• Then all Israel gathered themselves to David unto Hebron, saying, Behold, we are thy bones and thy flesh. And in time past, even when Saul was king, thou leddest Israel out and in: and the Lord thy God said unto thee, Thou shalt feed my people Israel, and thou shalt be captain over my people Israel. So came all the Elders of Israel to the King to Hebron, and David made a covenant with them in Hebron before the Lord. And they anointed David king over Israel, according to the word of the Lord, by the hand of Samuel. And David and all Israel went to Jerusalem: which is Jebus, where were the Jebusites, the inhabitants of the land. And the inhabitants of Jebus said to David, Thou shalt not come in hither. Nevertheless David took the tower of Zion, which is the city of David. And David said, Whosoever smiteth the Jebusites first, shall be the chief and the captain. So Joab the son of Zeruiah went first up, and was captain. And David dwelt in the tower: therefore they called it the city of David. And he built the city on every side, from Millo even round about: and Joab repaired the rest of the city. And David prospered and grew: for the Lord of hosts was with him. These also are the chief of the valiant men that were with David, and joined their force with him in his kingdom with all Israel, to make him king over Israel, according to the word of the Lord. And this is the number of the valiant men whom David had, Jashobeam the son of Hachmoni, the chief among thirty: he lift up his spear against three hundred, whom he slew at one time. And after him was Eleazar the son of Dodo the Ahohite, which was one of the three valiant men whom David had, Jashobeam the son of Hachmoni, the chief among thirty: he lift up his spear against three hundred, whom he slew at one time. And after him was Eleazar the son of Dodo the Ahohite, which was one of the three valiant men. He was with David at Pasdammim, and there the Philistines were gathered together to battle: and there was a parcel of ground full of barley, and the people fled before the Philistines. And they stood in the midst of the field, and saved it, and slew the Philistines: so the Lord gave a great victory. And three of the thirty captains went to a rock to David, into the cave of Adullam. And the army of the Philistines camped in the valley of Rephaim. And when David was in the hold, the Philistines garrison was at Bethlehem. And David longed, and said, Oh, that one would give me to drink of the water of the well of Bethlehem that is at the gate. Then these three brake through the host of the Philistines, and drew water out of the well of Bethlehem that was by the gate, and took it, and brought it to David: but David would not drink of it, but poured it for an oblation to the Lord. And said, Let not my God suffer me to do this: should I drink the blood of these men’s lives? for they have brought it with the jeapordy of their lives: therefore he would not drink it: these things did these three mighty men. And Abishai the brother of Joab, he was chief of the three, and he lift up his spear against three hundred, and slew them, and had the name among the three. Among the three he was more honorable than the two, and he was their captain: but he attained not unto the first three. Benaiah the son of Jehoiada (the son of a valiant man) which had done my acts, and was of Kabzeel, he slew two strong men of Moab, he went down also and slew a Lion in the midst of a pit in time of snow. And he slew an Egyptian, a man of great stature, even five cubits long, and in the Egyptian’s hand was a spear like a weaver’s beam: and he went down to him with a staff, and plucked the spear out of the Egyptian’s hand, and slew him with his own spear. These things did Benaiah the son of Jehoiada, and had the name among the three worthies. Behold, he was honorable among thirty, but he attained not unto the first three. And David made him of his counsel. These also were valiant men of war, Asahel the brother of Joab, Elhanan the son of Dodo of Bethlehem, Shammoth the Harorite, Helez the Pelonite, Ira the son of Ikkesh the Tekoite, Abiezer the Anathothite, Sibbechai the Hushathite, Ilai the Ahohite, Maharai the Netophathite, Heled the son of Baanah the Netophathite, Ithai the son of Ribai of Gibeah of the children of Benjamin, Benaiah the Pirathonite, Hurai of the rivers of Gaash, Abiel the Arbathite, The sons of Hashem the Gizonite, Jonathan the son of Shageh the Harite, Ahiam the son of Sacar the Hararite, Eliphal the son of Ur, Hepher the Mecherathite, Ahijah the Pelonite, Hezro the Carmelite, Naarai the son of Ezbai, Joel the brother of Nathan, Mibhar the son of Hagri, Zelek the Ammonite, Naharai the Berothite, the armor bearer of Joab the son of Zeruiah, Ira the Ithrite, Gareb the Ithrite, Uriah the Hittite, Zabad the son of Ahlai, Adina the son of Shiza the Reubenite, a captain of the Reubenites, and thirty with him. Hanan the son of Maachah, and Joshaphat the Mithnite, Uzzia the Ashterathite, Shama and Jeiel the sons of Hotham the Aroerite, Jediael the son of Shimri, and Joha his brother the Tizite, Eliel the Mahavite, and Jeribai and Joshaviah the sons of Elnaam, and Ithmah the Moabite, Eliel and Obed, and Jaasiel the Mezobaite. 1 Chronicles 11:1–47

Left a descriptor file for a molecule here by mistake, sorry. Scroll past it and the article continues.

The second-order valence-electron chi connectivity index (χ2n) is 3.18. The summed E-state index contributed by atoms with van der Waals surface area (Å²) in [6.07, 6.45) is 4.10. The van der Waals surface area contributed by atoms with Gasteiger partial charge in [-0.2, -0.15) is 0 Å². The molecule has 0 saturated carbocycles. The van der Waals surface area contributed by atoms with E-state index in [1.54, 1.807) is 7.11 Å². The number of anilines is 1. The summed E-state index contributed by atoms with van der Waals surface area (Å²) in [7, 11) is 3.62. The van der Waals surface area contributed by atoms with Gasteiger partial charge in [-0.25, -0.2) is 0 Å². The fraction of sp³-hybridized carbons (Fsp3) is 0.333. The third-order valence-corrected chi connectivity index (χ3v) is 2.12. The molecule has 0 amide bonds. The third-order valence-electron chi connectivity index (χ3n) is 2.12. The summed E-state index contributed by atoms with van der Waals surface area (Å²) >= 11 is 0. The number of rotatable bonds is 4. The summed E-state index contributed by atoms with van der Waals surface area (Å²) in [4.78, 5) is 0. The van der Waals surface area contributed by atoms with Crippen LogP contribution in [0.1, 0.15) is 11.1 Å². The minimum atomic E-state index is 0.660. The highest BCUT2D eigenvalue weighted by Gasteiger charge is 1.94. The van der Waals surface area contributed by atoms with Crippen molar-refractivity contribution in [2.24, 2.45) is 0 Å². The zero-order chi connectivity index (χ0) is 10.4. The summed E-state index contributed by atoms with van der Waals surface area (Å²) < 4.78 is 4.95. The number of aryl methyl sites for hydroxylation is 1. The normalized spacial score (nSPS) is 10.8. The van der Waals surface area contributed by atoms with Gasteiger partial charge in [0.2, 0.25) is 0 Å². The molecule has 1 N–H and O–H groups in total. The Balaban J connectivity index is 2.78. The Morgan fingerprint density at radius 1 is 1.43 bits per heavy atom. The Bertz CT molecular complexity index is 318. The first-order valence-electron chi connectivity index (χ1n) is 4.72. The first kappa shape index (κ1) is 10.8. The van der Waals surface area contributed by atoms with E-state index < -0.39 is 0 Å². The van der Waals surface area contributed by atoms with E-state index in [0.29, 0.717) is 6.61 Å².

• If any man teach otherwise, and consenteth not to the wholesome words of our Lord Jesus Christ, and to the doctrine which is according to godliness, He is puffed up and knoweth nothing, but doteth about questions and strive of words, whereof cometh envy, strife, railings, evil surmisings, Froward disputations of men of corrupt minds and destitute of the truth, which think that gain is godliness: from such separate thyself. But godliness is great gain, if a man be content with that he hath. For we brought nothing into the world, and it is certain, that we can carry nothing out. Therefore when we have food and raiment, let us therewith be content. For they that will be rich, fall into tentation and snares, and into many foolish and noisome lusts, which drown men in perdition and destruction. For the desire of money is the root of all evil, which while some lusted after they erred from the faith, and pierced themselves through with many sorrows. 1 Timothy 6:3–10